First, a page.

London Underground finds 57 tube stations are at 'high risk' of flooding

Some parts of the network will be closed during May to have drainage systems improved

Jess Staufenberg
Sunday 10 April 2016 19:24
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Eighty five sites on the London Underground are at high and rising risk of flooding
Eighty five sites on the London Underground are at high and rising risk of flooding

Dozens of London Underground stations are at "high risk" of flooding, with London "fortunate to have escaped" the worst consequences so far.

An unpublished report seen by The Independent reveals Transport for London has identified 85 sites across its network which are at high risk of flooding.

And 57 of those are underground Tube stations, with some of the busiest terminals such as King's Cross, London Bridge and Waterloo the most likely to be affected.

“London has been fortunate to escape the worst of recent storm events in the UK, but it is only a matter of time before heavy rainfall seriously affects London and the underground network," says the report.

Two major reasons for more flooding are reportedly increased laying of asphalt over earth surfaces, which places more pressure on sewers, and large-scale storms and rainfall becoming "more likely" because of climate change.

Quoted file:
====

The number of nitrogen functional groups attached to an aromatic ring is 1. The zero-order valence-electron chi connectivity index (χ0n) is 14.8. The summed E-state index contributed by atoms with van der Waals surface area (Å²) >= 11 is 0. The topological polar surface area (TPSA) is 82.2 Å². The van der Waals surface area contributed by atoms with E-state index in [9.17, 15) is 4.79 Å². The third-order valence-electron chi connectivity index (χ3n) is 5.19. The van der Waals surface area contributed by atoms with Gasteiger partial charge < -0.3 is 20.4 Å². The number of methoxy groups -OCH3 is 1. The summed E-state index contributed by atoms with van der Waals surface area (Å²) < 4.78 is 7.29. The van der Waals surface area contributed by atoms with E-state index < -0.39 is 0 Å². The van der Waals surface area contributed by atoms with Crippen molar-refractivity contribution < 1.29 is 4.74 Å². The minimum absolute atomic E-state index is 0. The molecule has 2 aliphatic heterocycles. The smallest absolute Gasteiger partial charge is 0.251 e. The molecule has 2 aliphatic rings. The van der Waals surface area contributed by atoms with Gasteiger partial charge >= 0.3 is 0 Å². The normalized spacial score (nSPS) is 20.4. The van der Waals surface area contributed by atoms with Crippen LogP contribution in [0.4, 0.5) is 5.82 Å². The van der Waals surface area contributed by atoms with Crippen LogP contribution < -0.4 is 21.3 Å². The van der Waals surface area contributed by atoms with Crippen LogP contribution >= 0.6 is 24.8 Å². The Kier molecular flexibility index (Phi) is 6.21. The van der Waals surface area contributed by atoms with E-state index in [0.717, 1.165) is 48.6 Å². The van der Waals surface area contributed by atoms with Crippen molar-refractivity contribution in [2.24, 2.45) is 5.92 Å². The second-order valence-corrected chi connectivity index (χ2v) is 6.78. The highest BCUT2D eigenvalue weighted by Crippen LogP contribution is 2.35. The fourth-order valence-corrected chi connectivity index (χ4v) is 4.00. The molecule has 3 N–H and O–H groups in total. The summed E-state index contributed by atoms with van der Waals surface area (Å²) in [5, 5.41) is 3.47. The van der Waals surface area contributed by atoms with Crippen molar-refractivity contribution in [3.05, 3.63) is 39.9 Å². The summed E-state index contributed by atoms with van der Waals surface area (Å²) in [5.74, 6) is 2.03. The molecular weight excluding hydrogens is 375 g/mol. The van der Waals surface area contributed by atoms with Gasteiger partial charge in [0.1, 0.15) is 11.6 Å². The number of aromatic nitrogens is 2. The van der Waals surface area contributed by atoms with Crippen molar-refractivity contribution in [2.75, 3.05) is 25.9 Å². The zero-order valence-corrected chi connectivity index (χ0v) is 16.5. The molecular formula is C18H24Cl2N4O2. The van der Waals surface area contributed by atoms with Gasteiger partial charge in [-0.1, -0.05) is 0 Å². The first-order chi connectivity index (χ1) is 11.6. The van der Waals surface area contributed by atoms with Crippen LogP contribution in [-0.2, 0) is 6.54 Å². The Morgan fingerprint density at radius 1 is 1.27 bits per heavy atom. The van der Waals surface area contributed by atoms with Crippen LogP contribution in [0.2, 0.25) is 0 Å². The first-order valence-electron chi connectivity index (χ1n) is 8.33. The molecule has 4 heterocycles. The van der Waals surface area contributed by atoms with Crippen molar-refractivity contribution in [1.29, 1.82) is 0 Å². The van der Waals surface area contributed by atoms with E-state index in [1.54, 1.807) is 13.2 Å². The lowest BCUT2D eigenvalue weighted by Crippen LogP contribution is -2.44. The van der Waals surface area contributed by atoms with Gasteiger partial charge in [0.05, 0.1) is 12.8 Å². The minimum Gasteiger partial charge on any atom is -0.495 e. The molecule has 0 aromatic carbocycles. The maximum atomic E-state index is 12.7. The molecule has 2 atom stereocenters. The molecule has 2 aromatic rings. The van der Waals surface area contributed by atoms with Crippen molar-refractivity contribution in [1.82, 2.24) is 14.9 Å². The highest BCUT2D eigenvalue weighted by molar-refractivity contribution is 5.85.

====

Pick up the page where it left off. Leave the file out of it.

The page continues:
"Climate change predictions are that storms will become more intense, therefore the type of storm that causes surface water flooding are becoming more likely," says the report.

A spokesperson told The Independent that maintenance work would soon be carried out on certain lines.

"Things we're doing at the moment include the Metropolitan line between Aldgate East and Wembley Park," he said.

"We're doing some work starting in mid-May to close sections of lines to replace and improve the drainage work there."

Flooding has affected the underground network before, such as at Mile End, where carriage-loads of people had to walk back up the tracks in 2012.

George McInulty, London Underground’s programme director for renewals, added: “Like other metros around the world, we examine the risk of flooding and other issues that might affect the smooth running of the Tube service and what we can do to mitigate these.

"Some parts of the underground network are prone to flooding and we are investigating what more we can do to minimise any potential disruption this causes to our customers.”

New York City saw some of the worst flooding to hit a underground transport system after "superstorm" Hurricane Sandy caused more than 40 million gallons to submerge parts of the subway in 2012.

The New York subway is used by 4.3 million people on a daily basis. The London Underground is not far behind, with some 3.5 million people journeying between its 270 stations every day.

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